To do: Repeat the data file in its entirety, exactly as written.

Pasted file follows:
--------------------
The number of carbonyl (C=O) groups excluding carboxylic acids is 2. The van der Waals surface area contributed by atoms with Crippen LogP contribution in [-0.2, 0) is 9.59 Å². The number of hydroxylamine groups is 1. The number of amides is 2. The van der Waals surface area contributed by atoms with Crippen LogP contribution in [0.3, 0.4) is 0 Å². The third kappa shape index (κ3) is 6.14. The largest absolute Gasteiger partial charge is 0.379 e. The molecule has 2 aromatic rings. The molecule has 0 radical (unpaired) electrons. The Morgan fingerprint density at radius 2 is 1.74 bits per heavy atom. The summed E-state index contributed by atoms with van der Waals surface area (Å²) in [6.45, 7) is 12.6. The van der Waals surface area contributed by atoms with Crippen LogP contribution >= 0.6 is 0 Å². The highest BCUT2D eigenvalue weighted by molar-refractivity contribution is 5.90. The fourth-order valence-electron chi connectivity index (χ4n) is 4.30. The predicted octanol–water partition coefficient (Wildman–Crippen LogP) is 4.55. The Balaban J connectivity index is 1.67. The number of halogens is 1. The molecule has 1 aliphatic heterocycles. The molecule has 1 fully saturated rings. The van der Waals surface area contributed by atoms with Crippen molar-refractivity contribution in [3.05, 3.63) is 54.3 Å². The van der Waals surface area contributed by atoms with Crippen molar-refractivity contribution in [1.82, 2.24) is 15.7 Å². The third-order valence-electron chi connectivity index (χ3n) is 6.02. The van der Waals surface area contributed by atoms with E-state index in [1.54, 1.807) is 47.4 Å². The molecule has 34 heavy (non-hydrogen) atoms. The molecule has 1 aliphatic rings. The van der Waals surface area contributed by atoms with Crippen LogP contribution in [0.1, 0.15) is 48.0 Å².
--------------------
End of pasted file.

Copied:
The number of carbonyl (C=O) groups excluding carboxylic acids is 2. The van der Waals surface area contributed by atoms with Crippen LogP contribution in [-0.2, 0) is 9.59 Å². The number of hydroxylamine groups is 1. The number of amides is 2. The van der Waals surface area contributed by atoms with Crippen LogP contribution in [0.3, 0.4) is 0 Å². The third kappa shape index (κ3) is 6.14. The largest absolute Gasteiger partial charge is 0.379 e. The molecule has 2 aromatic rings. The molecule has 0 radical (unpaired) electrons. The Morgan fingerprint density at radius 2 is 1.74 bits per heavy atom. The summed E-state index contributed by atoms with van der Waals surface area (Å²) in [6.45, 7) is 12.6. The van der Waals surface area contributed by atoms with Crippen LogP contribution >= 0.6 is 0 Å². The highest BCUT2D eigenvalue weighted by molar-refractivity contribution is 5.90. The fourth-order valence-electron chi connectivity index (χ4n) is 4.30. The predicted octanol–water partition coefficient (Wildman–Crippen LogP) is 4.55. The Balaban J connectivity index is 1.67. The number of halogens is 1. The molecule has 1 aliphatic heterocycles. The molecule has 1 fully saturated rings. The van der Waals surface area contributed by atoms with Crippen molar-refractivity contribution in [3.05, 3.63) is 54.3 Å². The van der Waals surface area contributed by atoms with Crippen molar-refractivity contribution in [1.82, 2.24) is 15.7 Å². The third-order valence-electron chi connectivity index (χ3n) is 6.02. The van der Waals surface area contributed by atoms with E-state index in [1.54, 1.807) is 47.4 Å². The molecule has 34 heavy (non-hydrogen) atoms. The molecule has 1 aliphatic rings. The van der Waals surface area contributed by atoms with Crippen LogP contribution in [0.1, 0.15) is 48.0 Å².